Eighth Sunday after Pentecost

When God commissions, you must speak, no matter who you are

Detail from painting depicting Herod's banquet, by Pedro García de Benabarre, ca. 1470
Image: Pedro García de Benabarre, Herod's Banquet; licensed under CC0.

July 14, 2024

First Reading
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Commentary on Amos 7:7-15

Amos is a peculiar prophet in a couple of ways. First, he was a Judean who lived in Tekoa, a small village 12 miles south of Jerusalem, but he prophesied in Israel, far to the north. Second, he was not a professional prophet; his vocation was shepherding and tending fruit trees (7:14–15). 

Amos prophesied the downfall of Israel sometime around 850 BCE, and 30 years later the Assyrians conquered Israel and dispersed much of the population. Israel ceased to exist. His message was recorded and passed down through the generations both because his message proved true at the time and because it remained salient for later generations.

It appears that Amos had heard reports about the opulent lifestyle of the ruling class up north and how they enriched themselves by trampling the poor into the dust through dishonest trade, taxes, and bribery. His prophecies focused almost exclusively on the sins of the rich who “oppress the poor and crush the needy” (for example, 2:6–8; 8:4–6)—so exclusively that he is often called “the prophet of social justice.” He denounced the elite class in Samaria and poured scorn on their solemn worship assemblies and sacrifices. He proclaimed that God desires justice and mercy, not extravagant piety and solemn worship (5:18–24; compare to Jesus’ words in Matthew 9:13 and 12:7).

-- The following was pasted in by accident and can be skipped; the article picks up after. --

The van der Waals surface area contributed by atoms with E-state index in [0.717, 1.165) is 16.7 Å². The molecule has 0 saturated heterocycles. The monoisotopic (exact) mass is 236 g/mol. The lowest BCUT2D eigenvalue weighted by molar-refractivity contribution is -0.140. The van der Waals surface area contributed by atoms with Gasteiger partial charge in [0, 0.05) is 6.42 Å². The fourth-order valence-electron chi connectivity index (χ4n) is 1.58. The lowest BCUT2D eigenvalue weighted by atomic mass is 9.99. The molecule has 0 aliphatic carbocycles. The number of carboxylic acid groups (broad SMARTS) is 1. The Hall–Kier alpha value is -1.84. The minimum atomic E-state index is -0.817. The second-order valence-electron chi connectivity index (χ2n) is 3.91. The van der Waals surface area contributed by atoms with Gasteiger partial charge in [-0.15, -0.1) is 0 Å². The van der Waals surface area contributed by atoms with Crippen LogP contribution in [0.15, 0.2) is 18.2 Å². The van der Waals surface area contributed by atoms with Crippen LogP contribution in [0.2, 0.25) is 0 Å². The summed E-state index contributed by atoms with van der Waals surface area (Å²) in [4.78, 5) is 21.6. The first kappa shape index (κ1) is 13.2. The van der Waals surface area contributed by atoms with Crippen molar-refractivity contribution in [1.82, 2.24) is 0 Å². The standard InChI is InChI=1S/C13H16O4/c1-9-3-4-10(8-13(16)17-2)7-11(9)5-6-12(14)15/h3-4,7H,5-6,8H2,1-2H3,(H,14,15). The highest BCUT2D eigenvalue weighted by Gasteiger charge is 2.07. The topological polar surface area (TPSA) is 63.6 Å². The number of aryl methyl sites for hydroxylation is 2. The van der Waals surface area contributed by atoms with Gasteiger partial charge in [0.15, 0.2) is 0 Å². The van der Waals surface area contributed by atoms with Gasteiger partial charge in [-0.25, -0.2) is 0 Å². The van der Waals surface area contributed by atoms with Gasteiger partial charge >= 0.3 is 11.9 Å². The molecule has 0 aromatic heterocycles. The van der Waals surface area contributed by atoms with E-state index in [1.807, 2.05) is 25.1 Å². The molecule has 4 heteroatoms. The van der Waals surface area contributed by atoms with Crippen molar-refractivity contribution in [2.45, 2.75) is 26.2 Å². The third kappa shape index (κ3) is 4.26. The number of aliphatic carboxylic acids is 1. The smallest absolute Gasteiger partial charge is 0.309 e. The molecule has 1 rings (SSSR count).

Righteousness begins with justice, and the elite class’s behavior fell far below God’s standard. Amos was fuming while farming until, one day, he set down his tools and headed north to proclaim God’s judgment. His beautiful and compelling poetry, his vivid images and rhetoric, suggest that he was an unusually well-educated farmer for his time. Developing such powerful and sophisticated oracles would have taken time for reflection, knowledge of covenant law, and considerable literary skill. Where and how Amos acquired these we are not told.

Amos 7:7–15 records the last of three vision oracles found in chapter 7. Each oracle has the same poetic form. A fourth vision oracle at the beginning of chapter 8 has a somewhat different form and stands alone. In the first two visions, the Lord shows Amos terrifying punishments against Israel: a locust invasion devouring essential food at the end of the growing season; and a “shower of fire” that devours both the land and the “great deep” (verse 4)—the mythic source of all water. The threat is famine, and the judgments fit the crime. Amos repeatedly condemns the extravagant consumption of wine and food by the wealthy (2:8; 4:1; 5:11; 6:4–6). It was a zero-sum economy; the surfeit of the rich yielded the suffering of the poor. 

After each of the first two visions, Amos pleads with the Lord to forgive and relent, and twice the Lord relents. But after the third vision, Amos does not intercede for Israel. The third judgment vision is final: “I will never again pass them by,” says the Lord (7:8). Numbering sins and punishments is one of Amos’s rhetorical tools. In the first two chapters of the book, he records the Lord’s judgment: “For three transgressions of [nation] and for four, I will not revoke the punishment.” At some point, the Lord’s patience runs out.

The exact nature of the threat in the third vision report is uncertain. Traditionally, the Hebrew word )ǎnāk has been translated “plumb line,” a builder’s device for judging if a wall stands true. With this translation the image is clear: Amos sees the Lord testing a wall with a plumb line. The wall stands for Israel, and the plumb line represents the Lord’s standard of judgment. The line reveals that Israel is not plumb; it is crooked, unjust, unrighteous, corrupt.